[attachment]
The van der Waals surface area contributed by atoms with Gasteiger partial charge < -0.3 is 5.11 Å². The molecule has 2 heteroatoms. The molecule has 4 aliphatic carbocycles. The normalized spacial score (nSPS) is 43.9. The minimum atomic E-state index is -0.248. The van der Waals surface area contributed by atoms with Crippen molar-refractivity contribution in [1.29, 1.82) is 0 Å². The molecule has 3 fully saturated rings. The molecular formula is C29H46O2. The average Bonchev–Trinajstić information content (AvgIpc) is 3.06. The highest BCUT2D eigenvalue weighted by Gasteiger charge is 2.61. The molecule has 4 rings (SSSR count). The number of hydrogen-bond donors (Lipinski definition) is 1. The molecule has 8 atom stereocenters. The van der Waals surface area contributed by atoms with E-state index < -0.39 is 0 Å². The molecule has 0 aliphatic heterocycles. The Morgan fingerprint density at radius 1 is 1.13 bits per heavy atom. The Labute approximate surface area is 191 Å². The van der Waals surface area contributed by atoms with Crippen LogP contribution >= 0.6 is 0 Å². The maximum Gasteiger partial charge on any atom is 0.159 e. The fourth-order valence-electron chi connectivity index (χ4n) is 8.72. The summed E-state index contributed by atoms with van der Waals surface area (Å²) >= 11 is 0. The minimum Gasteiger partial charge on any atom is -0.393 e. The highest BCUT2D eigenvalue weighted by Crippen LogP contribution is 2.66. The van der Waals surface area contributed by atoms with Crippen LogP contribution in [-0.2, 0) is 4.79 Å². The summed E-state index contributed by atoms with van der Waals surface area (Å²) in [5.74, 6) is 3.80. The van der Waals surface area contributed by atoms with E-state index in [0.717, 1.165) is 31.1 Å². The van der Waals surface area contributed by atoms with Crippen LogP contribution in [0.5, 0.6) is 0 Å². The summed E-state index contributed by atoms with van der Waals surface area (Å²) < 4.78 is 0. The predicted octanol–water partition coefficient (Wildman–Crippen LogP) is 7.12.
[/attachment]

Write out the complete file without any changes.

The van der Waals surface area contributed by atoms with Gasteiger partial charge < -0.3 is 5.11 Å². The molecule has 2 heteroatoms. The molecule has 4 aliphatic carbocycles. The normalized spacial score (nSPS) is 43.9. The minimum atomic E-state index is -0.248. The van der Waals surface area contributed by atoms with Crippen molar-refractivity contribution in [1.29, 1.82) is 0 Å². The molecule has 3 fully saturated rings. The molecular formula is C29H46O2. The average Bonchev–Trinajstić information content (AvgIpc) is 3.06. The highest BCUT2D eigenvalue weighted by Gasteiger charge is 2.61. The molecule has 4 rings (SSSR count). The number of hydrogen-bond donors (Lipinski definition) is 1. The molecule has 8 atom stereocenters. The van der Waals surface area contributed by atoms with E-state index < -0.39 is 0 Å². The molecule has 0 aliphatic heterocycles. The Morgan fingerprint density at radius 1 is 1.13 bits per heavy atom. The Labute approximate surface area is 191 Å². The van der Waals surface area contributed by atoms with Crippen LogP contribution >= 0.6 is 0 Å². The maximum Gasteiger partial charge on any atom is 0.159 e. The fourth-order valence-electron chi connectivity index (χ4n) is 8.72. The summed E-state index contributed by atoms with van der Waals surface area (Å²) >= 11 is 0. The minimum Gasteiger partial charge on any atom is -0.393 e. The highest BCUT2D eigenvalue weighted by Crippen LogP contribution is 2.66. The van der Waals surface area contributed by atoms with Crippen LogP contribution in [-0.2, 0) is 4.79 Å². The summed E-state index contributed by atoms with van der Waals surface area (Å²) in [5.74, 6) is 3.80. The van der Waals surface area contributed by atoms with E-state index in [0.717, 1.165) is 31.1 Å². The van der Waals surface area contributed by atoms with Crippen LogP contribution in [0.5, 0.6) is 0 Å². The summed E-state index contributed by atoms with van der Waals surface area (Å²) < 4.78 is 0. The predicted octanol–water partition coefficient (Wildman–Crippen LogP) is 7.12.